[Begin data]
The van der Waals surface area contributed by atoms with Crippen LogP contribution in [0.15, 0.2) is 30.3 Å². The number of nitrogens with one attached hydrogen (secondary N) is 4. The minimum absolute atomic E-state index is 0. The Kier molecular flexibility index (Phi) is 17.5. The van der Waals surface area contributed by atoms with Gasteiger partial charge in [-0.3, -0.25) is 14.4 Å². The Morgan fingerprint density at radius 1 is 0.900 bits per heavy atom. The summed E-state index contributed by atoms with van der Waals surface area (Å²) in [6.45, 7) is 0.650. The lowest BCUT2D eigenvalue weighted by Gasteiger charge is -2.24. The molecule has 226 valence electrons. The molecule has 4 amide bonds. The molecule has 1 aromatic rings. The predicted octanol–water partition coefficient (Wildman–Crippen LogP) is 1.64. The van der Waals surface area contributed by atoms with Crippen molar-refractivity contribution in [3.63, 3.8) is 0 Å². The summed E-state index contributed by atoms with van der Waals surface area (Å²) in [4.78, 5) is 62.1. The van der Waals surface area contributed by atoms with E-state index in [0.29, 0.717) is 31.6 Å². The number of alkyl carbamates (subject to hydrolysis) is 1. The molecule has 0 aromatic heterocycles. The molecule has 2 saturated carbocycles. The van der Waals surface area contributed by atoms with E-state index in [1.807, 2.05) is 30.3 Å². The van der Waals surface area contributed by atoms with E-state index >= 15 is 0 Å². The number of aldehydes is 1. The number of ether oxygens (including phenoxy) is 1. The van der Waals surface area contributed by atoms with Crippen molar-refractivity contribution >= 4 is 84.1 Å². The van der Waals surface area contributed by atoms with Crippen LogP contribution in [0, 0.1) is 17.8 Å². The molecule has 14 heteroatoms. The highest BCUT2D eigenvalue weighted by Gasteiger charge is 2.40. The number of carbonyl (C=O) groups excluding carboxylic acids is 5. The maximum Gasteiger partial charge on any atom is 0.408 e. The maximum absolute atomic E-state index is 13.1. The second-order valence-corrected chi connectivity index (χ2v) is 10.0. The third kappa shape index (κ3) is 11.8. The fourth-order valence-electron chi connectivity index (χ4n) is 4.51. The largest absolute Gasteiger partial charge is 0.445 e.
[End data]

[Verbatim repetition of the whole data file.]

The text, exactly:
The van der Waals surface area contributed by atoms with Crippen LogP contribution in [0.15, 0.2) is 30.3 Å². The number of nitrogens with one attached hydrogen (secondary N) is 4. The minimum absolute atomic E-state index is 0. The Kier molecular flexibility index (Phi) is 17.5. The van der Waals surface area contributed by atoms with Gasteiger partial charge in [-0.3, -0.25) is 14.4 Å². The Morgan fingerprint density at radius 1 is 0.900 bits per heavy atom. The summed E-state index contributed by atoms with van der Waals surface area (Å²) in [6.45, 7) is 0.650. The lowest BCUT2D eigenvalue weighted by Gasteiger charge is -2.24. The molecule has 226 valence electrons. The molecule has 4 amide bonds. The molecule has 1 aromatic rings. The predicted octanol–water partition coefficient (Wildman–Crippen LogP) is 1.64. The van der Waals surface area contributed by atoms with Crippen molar-refractivity contribution in [3.63, 3.8) is 0 Å². The summed E-state index contributed by atoms with van der Waals surface area (Å²) in [4.78, 5) is 62.1. The van der Waals surface area contributed by atoms with E-state index in [0.29, 0.717) is 31.6 Å². The number of alkyl carbamates (subject to hydrolysis) is 1. The molecule has 0 aromatic heterocycles. The molecule has 2 saturated carbocycles. The van der Waals surface area contributed by atoms with E-state index in [1.807, 2.05) is 30.3 Å². The van der Waals surface area contributed by atoms with E-state index >= 15 is 0 Å². The number of aldehydes is 1. The number of ether oxygens (including phenoxy) is 1. The van der Waals surface area contributed by atoms with Crippen molar-refractivity contribution >= 4 is 84.1 Å². The van der Waals surface area contributed by atoms with Crippen LogP contribution in [0, 0.1) is 17.8 Å². The molecule has 14 heteroatoms. The highest BCUT2D eigenvalue weighted by Gasteiger charge is 2.40. The number of carbonyl (C=O) groups excluding carboxylic acids is 5. The maximum Gasteiger partial charge on any atom is 0.408 e. The maximum absolute atomic E-state index is 13.1. The second-order valence-corrected chi connectivity index (χ2v) is 10.0. The third kappa shape index (κ3) is 11.8. The fourth-order valence-electron chi connectivity index (χ4n) is 4.51. The largest absolute Gasteiger partial charge is 0.445 e.